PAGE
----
For a quick overnight stay we highly recommended the Winslow Chamber of Commerce & Visitors Center. Cost: Free

If planning on staying a few days, check out McHood Park for camping.

Google Maps showing McHood Park Campground

McHood Park Campground

Cost: FREE

Notes: Fills up fast, must arrive early in the morning and wait for a spot to be open on week days!

Arches National Park

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After exploring of the Canyonlands National Park, we decided to spend another night at Horsethief Campground and head down the mountain closer to Moab and check out Arches National Park.

Entry Fee: $30 🇺🇸 / $39 🇨🇦 per vehicle.

We have the National Park Annual Pass we purchased when we went up to Canyonlands for $80 🇺🇸 /$104 🇨🇦. One more National Park and we are ahead.

The Arches National Park is north of Moab, Utah approx 8 km/ 5 miles
Horsethief Campground to Arches National Park Entrance
32 km/20 miles
Map of the Park showing all the points of interest.

The first stop for us was the Las Sal Mountains Viewpoint. It loops around and has parking for an approximately a dozen vehicles.

Courthouse Towers
From here you can see Many Towers
Myron taking in the view at La Sal Mountain Viewpoint

View of La Sal Mountain
Not the greatest photo, but you can spot an arche off in the distance.

Courthouse Towers Viewport

Just a short drive from La Sal Mountain Viewpoint is Courthouse Towers Viewpoint.

Tower of Babel
The Organ
Three Gossips
Sheep Rock. Can you see a Sheep?
You can see Sheep Rock once formed an arch.

The Great Wall

View from the road
Another road view as no place to stop safely

Petrified Dunes Viewpoint

Hmm, aren’t all rocks Petrified?
You can see the colour change

Ancient Sand Dunes: This vast area was once covered by extensive sand dunes. Some 200 million years ago, winds from the northwest carried tons of fine-grained sand into this area, creating an immense desert. Over time, the sand drifts were covered by other layers of sediment, compressed and cemented by quartz and calcite into Navajo Sandstone.

Rock Pinnacles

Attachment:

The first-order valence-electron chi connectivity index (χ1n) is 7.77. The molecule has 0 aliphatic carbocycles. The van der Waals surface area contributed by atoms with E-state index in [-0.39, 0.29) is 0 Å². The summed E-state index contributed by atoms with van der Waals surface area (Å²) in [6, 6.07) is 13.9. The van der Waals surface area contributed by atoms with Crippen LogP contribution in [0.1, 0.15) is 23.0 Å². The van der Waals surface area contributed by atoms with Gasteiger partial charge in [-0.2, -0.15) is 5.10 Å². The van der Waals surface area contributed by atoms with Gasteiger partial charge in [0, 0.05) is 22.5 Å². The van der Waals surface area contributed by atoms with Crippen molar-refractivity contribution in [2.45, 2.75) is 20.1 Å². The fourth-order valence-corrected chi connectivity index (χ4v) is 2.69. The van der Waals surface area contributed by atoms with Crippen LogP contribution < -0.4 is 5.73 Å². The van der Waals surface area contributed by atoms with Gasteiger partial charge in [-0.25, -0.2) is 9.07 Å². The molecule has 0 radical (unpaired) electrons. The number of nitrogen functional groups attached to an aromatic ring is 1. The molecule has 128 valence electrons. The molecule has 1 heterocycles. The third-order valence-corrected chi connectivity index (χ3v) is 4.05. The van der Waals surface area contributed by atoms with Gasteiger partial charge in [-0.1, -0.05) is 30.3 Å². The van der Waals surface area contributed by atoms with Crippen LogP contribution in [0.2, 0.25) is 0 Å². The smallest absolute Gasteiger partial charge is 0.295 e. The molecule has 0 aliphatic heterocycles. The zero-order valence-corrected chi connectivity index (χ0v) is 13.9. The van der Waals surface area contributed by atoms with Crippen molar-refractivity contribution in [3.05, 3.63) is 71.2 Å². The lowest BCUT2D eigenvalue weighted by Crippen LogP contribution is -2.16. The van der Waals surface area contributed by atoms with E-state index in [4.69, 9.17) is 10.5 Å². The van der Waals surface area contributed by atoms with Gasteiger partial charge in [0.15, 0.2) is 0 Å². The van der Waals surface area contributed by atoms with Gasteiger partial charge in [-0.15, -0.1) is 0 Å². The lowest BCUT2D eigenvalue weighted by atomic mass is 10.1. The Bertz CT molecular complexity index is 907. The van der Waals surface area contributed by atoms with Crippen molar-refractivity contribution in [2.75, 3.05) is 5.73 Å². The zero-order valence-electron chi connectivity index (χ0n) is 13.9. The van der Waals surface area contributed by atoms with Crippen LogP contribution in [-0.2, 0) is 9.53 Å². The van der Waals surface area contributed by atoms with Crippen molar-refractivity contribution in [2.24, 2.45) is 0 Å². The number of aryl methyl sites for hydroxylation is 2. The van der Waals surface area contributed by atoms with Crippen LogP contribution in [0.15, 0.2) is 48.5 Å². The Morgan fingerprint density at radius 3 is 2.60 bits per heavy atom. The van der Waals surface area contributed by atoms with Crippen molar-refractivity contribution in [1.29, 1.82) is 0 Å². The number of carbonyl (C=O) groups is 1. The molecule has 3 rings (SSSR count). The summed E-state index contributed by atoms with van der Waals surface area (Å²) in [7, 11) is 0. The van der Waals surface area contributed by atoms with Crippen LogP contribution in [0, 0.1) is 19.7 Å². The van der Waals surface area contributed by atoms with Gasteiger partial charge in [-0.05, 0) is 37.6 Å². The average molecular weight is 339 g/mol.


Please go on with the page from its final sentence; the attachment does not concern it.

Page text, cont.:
Approaching the rock pinnacles
Awesome rock formations
The colours layers are so fascinating

Balanced Rock

Just a short 0.5 km/0.3 miles stroll around the Balanced Rock.

Standing at 128 ft tall

The slick rock boulder of Entrada Sandstone sits attached to its eroding pedestal of Dewey Bridge mudstone.

Balanced Rock defies gravity but this won’t always be the case. Eventually, the 3,600 ton (over 4 million kg) boulder will come tumbling down as the erosional process continues to shape the landscape. ( quote from Arches National Park website)

It resembles closely to an elementary art project.

The Balanced Rock would be amazing to see in the evening, as the deep red-orange colours would come to life with the sunset. Maybe even some star gazing from the base of the rock.


Double Arch

Early morning or late afternoon would be the best time to visit. We were lucky enough to find a parking spot first try. The parking area was packed.

The Double Arch trail is a short hike of 0.8 km/0.5 miles.

Walking down the trail to the Double Arches
Absolutely beautiful

Double Arch is the tallest (112 ft/34 m) and second-longest (144 ft/44 m) arch in the park.

Amazing how these arches form.
I Spy!
Myron is somewhere in this photo

The Window Section

Back at the parking area from the Double Arches we following the trail climb stairs to the upper parking area and make our way over to the Window Section.

Screen shot of the trailer to the window sections.

We decided to explore the Window Sections on our next visit, but we did take a quick pic of the North Window.

North Window

I will do another post of Part 2 of our Arches Exploring

Canyonlands National Park, Utah—- Part 2

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We were amazed at how much there is to see and do in the Moab area. If you are a person who enjoys a good hike, some mountain biking, you could quite easily spend a week here and never be bored.

Since we are camping with our fur babies Bella and Rider, we are on a time limit and that we needed to be back by the 3 1/2 to 4-hour mark. That limited us to how many hikes we could complete.

We did manage to completed half the hikes. This gives us an excuse to come back to the area!

Grandview Point Overlook

green line shows hiking trail

Length: 2 mile round trip

Difficulty: Easy

Elevation Gain: 50 ft

If you love sunsets as we do, take in this hike late afternoon.

We stop in the parking area and grabbed a few pictures thinking we would be back in the late afternoon.

We never did make it back to Grandview Point. By 5 pm we were both exhausted and decided to add that hike to must come back to the complete.

Buck Canyon Overview

Life is a gift.

Shafer Canyon Overview

If you had a jeep or a OHV you could take this back road tour
Panoramic View
That’s a long way down.
So close to the edge, I am freaking!
I will look back at this and smile!.